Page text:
Centralia Chronicle Advertiser, September 6, 1935

Centralia Chronicle Advertiser

September 06, 1935

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Issue date: Friday, September 6, 1935

Pages available: 4

Previous edition: Friday, August 30, 1935

Next edition: Friday, September 13, 1935

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Publication name: Centralia Chronicle Advertiser

Location: Centralia, Washington

Pages available: 627

Years available: 1935 - 1937

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All text in the Centralia Chronicle Advertiser September 6, 1935, Page 1.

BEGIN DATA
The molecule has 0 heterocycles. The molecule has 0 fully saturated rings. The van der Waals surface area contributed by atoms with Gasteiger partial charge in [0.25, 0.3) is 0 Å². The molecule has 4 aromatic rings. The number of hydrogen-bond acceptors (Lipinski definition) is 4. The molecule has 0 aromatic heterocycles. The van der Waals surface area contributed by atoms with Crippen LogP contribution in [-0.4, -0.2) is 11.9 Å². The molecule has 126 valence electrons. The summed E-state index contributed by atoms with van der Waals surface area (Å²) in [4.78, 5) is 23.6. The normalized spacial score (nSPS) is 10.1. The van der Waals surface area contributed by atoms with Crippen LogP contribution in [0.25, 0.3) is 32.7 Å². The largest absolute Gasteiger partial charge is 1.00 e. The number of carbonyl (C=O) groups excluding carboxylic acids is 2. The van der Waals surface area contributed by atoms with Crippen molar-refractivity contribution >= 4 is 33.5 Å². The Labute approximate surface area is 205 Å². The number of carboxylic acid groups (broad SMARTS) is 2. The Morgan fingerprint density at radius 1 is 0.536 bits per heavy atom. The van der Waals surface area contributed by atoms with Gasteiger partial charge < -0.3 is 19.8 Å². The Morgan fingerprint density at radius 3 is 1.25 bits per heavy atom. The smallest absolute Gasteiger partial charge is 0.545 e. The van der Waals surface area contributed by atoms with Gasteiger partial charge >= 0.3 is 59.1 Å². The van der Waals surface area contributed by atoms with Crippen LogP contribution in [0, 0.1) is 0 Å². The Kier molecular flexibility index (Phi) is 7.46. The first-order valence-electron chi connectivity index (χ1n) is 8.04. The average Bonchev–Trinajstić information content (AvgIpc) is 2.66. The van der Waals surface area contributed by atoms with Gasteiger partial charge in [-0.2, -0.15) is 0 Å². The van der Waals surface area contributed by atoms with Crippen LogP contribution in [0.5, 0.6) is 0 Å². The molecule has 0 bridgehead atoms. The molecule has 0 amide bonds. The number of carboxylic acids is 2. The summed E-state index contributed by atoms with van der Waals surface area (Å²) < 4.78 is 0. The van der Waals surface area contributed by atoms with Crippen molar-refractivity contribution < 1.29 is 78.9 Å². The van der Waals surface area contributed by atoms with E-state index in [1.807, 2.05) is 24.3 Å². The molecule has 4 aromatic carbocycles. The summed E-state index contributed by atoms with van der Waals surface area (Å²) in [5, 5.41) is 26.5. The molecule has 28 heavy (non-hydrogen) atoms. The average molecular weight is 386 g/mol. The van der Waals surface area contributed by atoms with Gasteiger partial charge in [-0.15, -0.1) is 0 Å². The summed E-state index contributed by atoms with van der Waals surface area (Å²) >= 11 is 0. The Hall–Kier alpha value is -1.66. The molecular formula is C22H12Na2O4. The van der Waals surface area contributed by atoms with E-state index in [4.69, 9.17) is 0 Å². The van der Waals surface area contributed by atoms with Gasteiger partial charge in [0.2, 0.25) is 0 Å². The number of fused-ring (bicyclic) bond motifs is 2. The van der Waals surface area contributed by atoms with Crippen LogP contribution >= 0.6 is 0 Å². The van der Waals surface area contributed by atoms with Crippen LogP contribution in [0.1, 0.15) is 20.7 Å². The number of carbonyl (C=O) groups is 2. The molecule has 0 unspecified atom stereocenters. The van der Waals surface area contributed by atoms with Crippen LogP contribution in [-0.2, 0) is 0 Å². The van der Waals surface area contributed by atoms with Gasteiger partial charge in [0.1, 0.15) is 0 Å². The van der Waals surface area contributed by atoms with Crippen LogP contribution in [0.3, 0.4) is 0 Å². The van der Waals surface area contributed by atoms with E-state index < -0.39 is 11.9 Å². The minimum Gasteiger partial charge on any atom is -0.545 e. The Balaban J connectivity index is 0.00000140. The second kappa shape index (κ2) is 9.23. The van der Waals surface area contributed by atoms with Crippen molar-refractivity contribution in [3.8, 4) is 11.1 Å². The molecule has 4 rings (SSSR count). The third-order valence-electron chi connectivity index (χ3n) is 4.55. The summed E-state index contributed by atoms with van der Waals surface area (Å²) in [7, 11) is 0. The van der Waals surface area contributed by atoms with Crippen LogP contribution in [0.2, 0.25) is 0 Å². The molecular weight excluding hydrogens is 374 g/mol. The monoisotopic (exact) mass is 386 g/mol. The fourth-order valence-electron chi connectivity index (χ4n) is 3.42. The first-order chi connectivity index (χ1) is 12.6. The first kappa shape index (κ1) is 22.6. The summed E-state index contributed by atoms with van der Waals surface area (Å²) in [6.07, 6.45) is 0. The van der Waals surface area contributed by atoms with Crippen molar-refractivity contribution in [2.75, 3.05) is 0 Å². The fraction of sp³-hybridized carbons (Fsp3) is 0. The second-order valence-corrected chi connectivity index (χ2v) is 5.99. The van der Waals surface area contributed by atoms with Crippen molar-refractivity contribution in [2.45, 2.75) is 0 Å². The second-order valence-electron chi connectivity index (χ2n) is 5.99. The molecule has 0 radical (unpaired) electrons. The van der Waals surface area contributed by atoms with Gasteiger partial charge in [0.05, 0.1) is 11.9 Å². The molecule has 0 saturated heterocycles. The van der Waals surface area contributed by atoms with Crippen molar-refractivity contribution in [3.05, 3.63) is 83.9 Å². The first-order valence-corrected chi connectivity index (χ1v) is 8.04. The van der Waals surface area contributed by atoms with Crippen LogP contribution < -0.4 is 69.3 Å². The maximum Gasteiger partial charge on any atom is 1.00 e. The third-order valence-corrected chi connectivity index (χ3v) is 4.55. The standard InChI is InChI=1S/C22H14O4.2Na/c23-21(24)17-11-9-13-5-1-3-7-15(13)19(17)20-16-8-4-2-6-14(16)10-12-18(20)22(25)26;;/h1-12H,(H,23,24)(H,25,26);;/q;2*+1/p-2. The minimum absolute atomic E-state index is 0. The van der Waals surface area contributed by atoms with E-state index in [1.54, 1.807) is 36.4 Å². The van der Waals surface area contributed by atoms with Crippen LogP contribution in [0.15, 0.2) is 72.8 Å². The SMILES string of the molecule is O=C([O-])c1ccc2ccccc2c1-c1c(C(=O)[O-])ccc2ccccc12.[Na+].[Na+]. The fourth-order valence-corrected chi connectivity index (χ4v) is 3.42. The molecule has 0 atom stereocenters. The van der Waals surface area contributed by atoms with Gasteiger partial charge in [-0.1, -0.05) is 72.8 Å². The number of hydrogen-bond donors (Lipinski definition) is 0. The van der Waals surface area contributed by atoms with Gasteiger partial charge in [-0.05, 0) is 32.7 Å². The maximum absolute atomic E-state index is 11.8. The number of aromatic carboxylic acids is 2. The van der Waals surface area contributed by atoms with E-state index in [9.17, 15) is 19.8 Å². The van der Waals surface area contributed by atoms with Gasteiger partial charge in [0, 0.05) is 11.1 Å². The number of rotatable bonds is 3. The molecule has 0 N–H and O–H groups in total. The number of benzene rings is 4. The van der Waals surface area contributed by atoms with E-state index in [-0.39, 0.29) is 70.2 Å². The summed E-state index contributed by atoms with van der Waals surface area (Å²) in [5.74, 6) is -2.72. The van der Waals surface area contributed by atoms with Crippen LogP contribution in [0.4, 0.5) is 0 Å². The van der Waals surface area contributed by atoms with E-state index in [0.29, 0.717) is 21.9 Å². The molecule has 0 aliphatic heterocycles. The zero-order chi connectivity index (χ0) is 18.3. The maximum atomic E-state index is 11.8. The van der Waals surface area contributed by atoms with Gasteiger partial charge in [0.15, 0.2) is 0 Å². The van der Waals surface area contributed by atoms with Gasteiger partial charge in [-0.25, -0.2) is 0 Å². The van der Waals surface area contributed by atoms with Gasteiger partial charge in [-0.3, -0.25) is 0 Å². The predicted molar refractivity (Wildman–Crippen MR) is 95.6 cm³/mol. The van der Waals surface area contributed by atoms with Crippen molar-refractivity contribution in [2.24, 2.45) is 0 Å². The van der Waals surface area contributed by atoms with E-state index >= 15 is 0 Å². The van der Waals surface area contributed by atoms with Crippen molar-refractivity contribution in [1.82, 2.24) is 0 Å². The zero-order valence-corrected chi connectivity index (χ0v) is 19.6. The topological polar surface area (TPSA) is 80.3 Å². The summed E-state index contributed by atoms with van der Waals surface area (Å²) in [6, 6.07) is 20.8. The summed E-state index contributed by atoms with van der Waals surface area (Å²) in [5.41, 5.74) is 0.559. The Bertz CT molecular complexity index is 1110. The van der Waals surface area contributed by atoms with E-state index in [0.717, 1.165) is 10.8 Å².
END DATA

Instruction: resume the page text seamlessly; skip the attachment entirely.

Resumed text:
Centralia Chronicle Advertiser (Newspaper) - September 6, 1935, Centralia, Washington Par the in tat time read THE DAILY CHRONICLE Delivered to your daily lor ISo per week- tor null 25c per month. none COO, CtntralU I Centralia Chrofiicle Advertiser NUMBER 116 CONTAINS ONLY, A PORTION OF, THE NEWS AND ADVERTISING OR THE CENTRALIA DAILY, CHRONICLE CENTRALIA, WASHINGTON, FRIDAY, SEPT. 6. 1935 If lt'c a Good Bargain you'll find It In the "Advertiser" WITHOUT A SHOT BEING FIRED- LOTS OF WATER To maintain the highest possible production of pastures in Western Washington during the spring, summer and fall season, making It possible for dairymen to reduce their cost of producing milk and butterfat. best results have been obtained by a combination of :prqper fertilization and irrigation, at the Western Washington experi- ment station, according to M. S. Grander, agronomist, who has con- ducted pasture improvement ex- periments for several years. Grunder states that while both fertilization and irrigation are necessary to get full value from pastures, yet fertilization without irrigation will result in consider- able increase in production during April, May and June. Irrigation, Grander says, will re- suit in an increase in production during July, August and Septem- ber, when pasture grass is most needed. However, Irrigation alone makes no provision for maintain- ing the fertility of the soil.' Repeated experiments at the Western Washington, experiment station, over a period of years, show that in most soils there is a decided slump in the growth of pasture grasses during July, Au- gust and September. Irrigation is needed to hold up this produc-r tion. In some seasons production may decline as early as June 1. On upland soils and some of the drier bottom lands, growth cease entirely during the summer months. "This can be corrected, as proved by our said Grunder, "by irrigating the pasture land. Ir- rigation has resulted in a substant- ial increase in yield, even in the summers." The average result of four years of irrigatioi at the experiment sta- tion shows that yields of dry mater- ial produced after June 30 was more than twice as much on irri- gated as on non-irrigated land, or, to be exact, an increase of 131 per cent. There is even evidence that ir- rigation in one season will result in increased nrnduction the follow- ing spring. However, this may not hold true in all cases. "It is important to irrigate be- fore the pasture stops said Grunder. "Keep the soil sup- plied with moisture. Most years it Is necessary to start in June. However, in other years it is neces- sary to start as early as Mt.y. While 12 acre inches of water was supplied to the irrigated pasture at vhe Western Washington experiment By DR. R. L. WEBSTER Entomologist at State College of Washington 'First attracting attention when it became established in the seed pea growing district in the vicin- ity of Everson in Whatcom county, the pea moth has been gradually extending, its range since 1928. A year ago, In company with J. I. Griner, state supervisor of horti- culture at Olympia, Arthur J. Han- son, entomologist at the Western Washington Experiment Station, and William Hatch, district horti- cultural inspector, Seattle, made a trip across the International boun- dary into the Fraser River valley, British Columbia, to meet with several of the Canadian entomolo- gists who had been making a istudy of tMs insect. Wb round se- KT f f PRINTING Problems to Ds CENTRALIA DAILY CHRONICLE To all intents peace reigns between Ethiopia and Italy, but already Ethiopia's allies are attaching the Klackshirt forces In East Africa. The heat, disease, insects, rain have invalided borne more tban BOOO of tlie expeditionary force, accoiding to some reports. Altbougli not a shot lias yet been fired In the KtrugRle. here yoa see Italian soldiers carrying a comrade on a stretcher at a field hospital station. station, yet it may be necessary to apply 18 inches on some of our Western Washington soils to get best results. "This 12 acre inches was applied in several irrigations during the summer. Application of 3 to 4 acre inches each, appear to give best results. Excessive irrigation is not desirable because it results in loss of plant nutrients by leaching. It may also result in an increase of undesirable plants in the pasture." PEAS HARVESTED Between forty and fifty tons of Austrian peas were harvested by Lewis county farmers who grew them on contract this season for the Thompson Feed company of Chehalis. Net receipts totaled about per ton for recleaned seed. Peas planted last fall averaged around 1500 pounds after reclean- ing. Geo. R. Thompson, head of the firm, reports the possibility of developing a large market for dairy vetch, due to demand from mid-western states where a crop of this kind is in increasing de- mand. The market for local grains is reported stagnant at prices around per ton, due to heavy shipments to Pugct Sound markets of crops grown in central and eastern Washington areas, where large scale operations prevail. WASHINGTON STATE COL- LEGE, Pullman, Sept. a new hybrid wheat which is a product of a cross between hy- brid 128 and Martin, is being dis- tributed by the division of agro- nomy of the agricultural experi- ment station, says E. G. Schaefer, head of the department. The var- iety is siimlar to Albit in many characteristics. In tests conducted at Pullman, Wlalla Walla, Pomeroy, and LaCrosse it has produced a higher -average yield than Albit. It also shatters less, has a slightly heavier bushel weight, and is more resistant to smut. It has much the appearance of Hybrid 128 and in commercial channels should grade White Club. In naming the variety the first two letters of Hybrid 128 followed by the first three letters of Martin were used in forming the name, Hymar. Tlie new variety is being of- fered for distribution in lots of 10 bushels, one bushel, and one pound. Tine larger amounts will Insure the production of seed in sufficient quantities for further dis- tribution. Tlie smaller amount? will enpble farmers to make a test of the variety on their own farms. II Hymar proves as successful as preliminary tests indicate, it will become a valuable wheat in much of the area where Albit is now grown. WON FAIR PRIZE The Daily Chronicle's attention has been called to a recent error in its report of 4-H club prize win- ners at the Lewis County Fair, in which it was stated that Charles Johnson, instead of Charles Jack- son, won first on his grade Jersey- calf. Tlie name of Lonnie Jackson, who won third with his grade Jersey calf, was omitted. Both boys belong to the Hanna- ford Valley 4-H calf club. OUR WILL The Life Story of Will Rogers By SCOTT CUNNINGHAM BUENOS AIRES BY LONDON WAY OP Ill May, ifriends he 1900. was Will wrote his giving a One of the letters, still preserved, reads: "I am going to have a dance at my place Tuesday night, June 5th. Now be sure and come. We'll have good music and I tlilnli a good crowd." A dance platform was put up at the rancJi-hoiise, and u high- toned dance band brought up tram Muskogee. Will's father was dubious of this way of running a but said nothing. Clem Rogers had enough to do to look after his bank in Claremore. After accompanying a shipment of cattle to Kansas City In May, by way startled the iliomc '901, Will We damage In pea fields In retllmed bv way Ol -of the province. Whether admitUng that he mow the insect f.irst became established 21) was Denmd arrangements for in British Columbia and came ;across the line In tlie vicinity of 'Sumas or whether it started on tills side and migrated northward is a question that probably will never be settled. The pea moth occurs in eastern Canada and has caused some in- jury in Ontario and in Nova Sco- tia. On the other hand, it Is known to occur in Michigan and some 12 years ago or more caused injury In the Green Bay district of Wls- consin. insect has long been GRANGES PLAN FAIR Under the leadership of the Port Colville Grange. Stevens county Granges are sponsoring a county agricultural fair at Colville this month, opening September 12 with a parade. More than in cash premiums are offered for agricul- tural displays. No Down Payment 18 Months to Pa; UNDER FEDERAL HOUSING PLAN Under this new plan the Federal Government is making it possible for you to own one of these beautiful heating units at the lowest possible cost, and giving you from 18 to 24 months to pay. With this plan there is no down payment and the first payment is made 30 days after the pur- chase We handle the entire transaction for you with no red tape and no embarrassing questions. We are at the present time showing one of the largest assortments of circulating heaters ever displayed in this section. DON'T GO THOUGH ANOTHER WINTER WITHOUT ADEQUATE HEAT. COME IN AND LET US EX- PLAIN THIS WONDERFUL PLAN TO YOU. General Electric Refrigerators, Electric Washing Machines. Electric Ironers and Ranges may be purchased under this Federal Housing Plan. Charlet's Furniture Co. Quality Furniture for Lets known as a enemy of peas in Eu- rope, Since 1933 the pea moth has been the subject of a co-operative project between the main experi- ment station and the western Washington station. Arthur J. Hanson, entomologist of the west- ern Washington station, has spent most of his time since early in June this year, making a careful study of the Insect in Skagit coun-. ty. A year ago Hanson made sev-1 eral trips to county in investigations on the Insect and a temporary assistant was employed I by the western Washington sta- tion who spent three months or more at Everson conducting in- vestigations on the pea moth. Rep- resenting the main experiment sta- tion, I have made several trips in company witli Mr. Hanson to the infested area since July, 1933; our first trip to Whatcom county on this problem. The larvae of the pea moth pen- etrate the pods and feed on the growing peas. Injury by this insect may be easily distinguished from, that caused by the pea weevil. WJien a pod is attacked by ttie moth the green peas are al- most completely devoured and there Is an accumulation of frass or excrement within the pod. Indi- vidual peas attacked by pea veevll, however, retain their shape and there is no accumulation of frnss inside the pod. Completing their growth late in July or early in August, the larvae make their way from the pods by means of a relatively small hole and enter the soil. Here they spin a slight cocoon close to the sur- face and remain within this cocoon until the following spring. Tlie tiny moths emerge in May and June. Eggs are deposited on tlie foliage and the tiny larvae make their way into the green pods. Feeding period continues for approximately four weeks wlhen the mature lar- vae are ready to leave the pods and enter the soil for the winter. Some experiments have been con- ducted by Mr. Hanson, both in i Skagit and Wnatcom counties, to determine the feasibility of utiliz- ing insecticides against the pea moth. So far the results have not been particularly encouraging. It seems altogether likely that the main dependence for control of this insect must be placed on cultural practice. According to reports I have had from Mr. Hanson, it docs not seem feasible to grow seed in any district where peas are grown for canning purposes. Because seed peas arc not harvested until after the insect has matured, there is nothing to prevent the larvae from leaving the pods and entering the ground to complete their transfor- mations. In the case of green pens or peas grown for canning, these are removed while the larvae arc still In the pods, a factor which in itself will check the increase of the insect In any particular terri- tory. It is quite likely that deep plowing following harvest will bury the larvae to such an extent that few moths mny emerge the follow Ing spring. Mr. Hanson is attempt- ing to obtain more field fiatft on tills score. Control is complicated a bit by the fact thut the moth has been lound to live In vctcl a gigantic roping contest to be given at Memphis that month. lie would require forty cowboys for it. The Memphis Invasion was not financially profitable. Will talked about going to Mexico, and took a trip to San Francisco. There he fell into the company of an- other boy from the country, and was rooming with him. Will went to sleep one night ahead of his roommate, and the latter, on re- tiring, blew out the sras light. The smell of gas long after brought rescuers, who found both boys unconscious. After he left the hospital, Will returned to the Indian Territory looking like a ghost, and talking in a husky squeak. _____________ Unable yet to Impress Betty Bluke, Will had continued to be Kale Ellis' Kate had an- other suitor, a doctor, whom her parents favored, and when Will brought her home too late one night she was told she could never see tin- young cowboy again. If this must be trie end of his ro- mance. Will decided, he might as well go to Mexico. "But why asked Dick Paris, a con.slant chum of Will's now. "Why not South The matter was settled mi a day when Clem Rogers c u m e storming into Ed Sunday's store In Oologah and exclaimed: "Do you know what that darn fool boy of mine has done? He ha1; gone and lost ten thousand for e." Will, In operating tve ranch for his father, had been far more In- tent upon pleasure than business. Lured by New York, he had taken trninload of cattle there, at great expense, Instead of to Kan- sas City, the usual market. Will sold the cattle on the ranch that were considered his own, and tak- ing Dack Paris with him, went to New Orleans to seek passage for Sout.n.i. America. "That year's boat to South Am- erica had left New Will said later, "so we went to New York, being told we would get one from there. We way of London." London with its its Thames, and Its Tower, thrilled them. "But It's not got a 'look in' with New York for Will wrote home. "No electric EFFECTS OF FEED ON YOLKS TESTED WASHINGTON STATE COL- LEGE, Pullman, Sept. experiments have been conducted at the Washington agricultural ex- periment station lo study the ef- fect of Argentine corn, domestic corn, dehydrate alfalfa Q'.i yolk color. It was found L.at corn had less effect on yolk color, 10 per cent of Argentine corn pro- ducing a darker odor iti egy yolks thiin 30 per cent of dom.r-sUc corn. Twelve percent of dehydrated al- falfa In the ration gave a de-.-per color than 30% of Argentine corn. An intere.'.ting ob.'iervution war, that by doubling the anuunt. of domestic or Argentine corn or de- hydrated alfalfa In the ration, trie yolk color wa.'; increased but war, not doubled. Thir; rela- tionship was also shown combinations of Argentine corn and dehydrated alfalfa were fed. The pigments in the yolks caused the combination of two pig- mentations caused by feeding products separately. (OontlmiPrt on Pa KB Two} OFF TO SCHOOL! Make sure that eyeslrain is not undermining their health. Special price to students. DR. J. M. FULLER 318 N. Tower Ave. 401 N. Tower Centralia Phone 606 Guaranteed Truss Fitting SoWcd DRUGS WITH A REPUTATION S56 Market Street Chehalis Phone 88 Private Fitting: Room .CLEANSING TISSUE, 500 sheets......................24c TOILET TISSUE, Sound brand, 8 rolls................25c ALKA SELTZER, 60c size..................................49c VELDOWN for 31c KRUSCHEN SALTS, 85c size............................59c ADHESIVE TAPE, in. by 5 yds. 9c PINKHAM'S Vegetable Compound, size Tobacco Values THERMOS BOTTLES Qt. size Pint Size 79 c Vacuum Bottles From 69c to Values in Soaps PALMOLIVE, G bars............55c BINSO, small ............................7c IVORY, 3 bars .......................He FAR WASHING POWDER large LIFEBUOY, 4 bars _____.....25e P. 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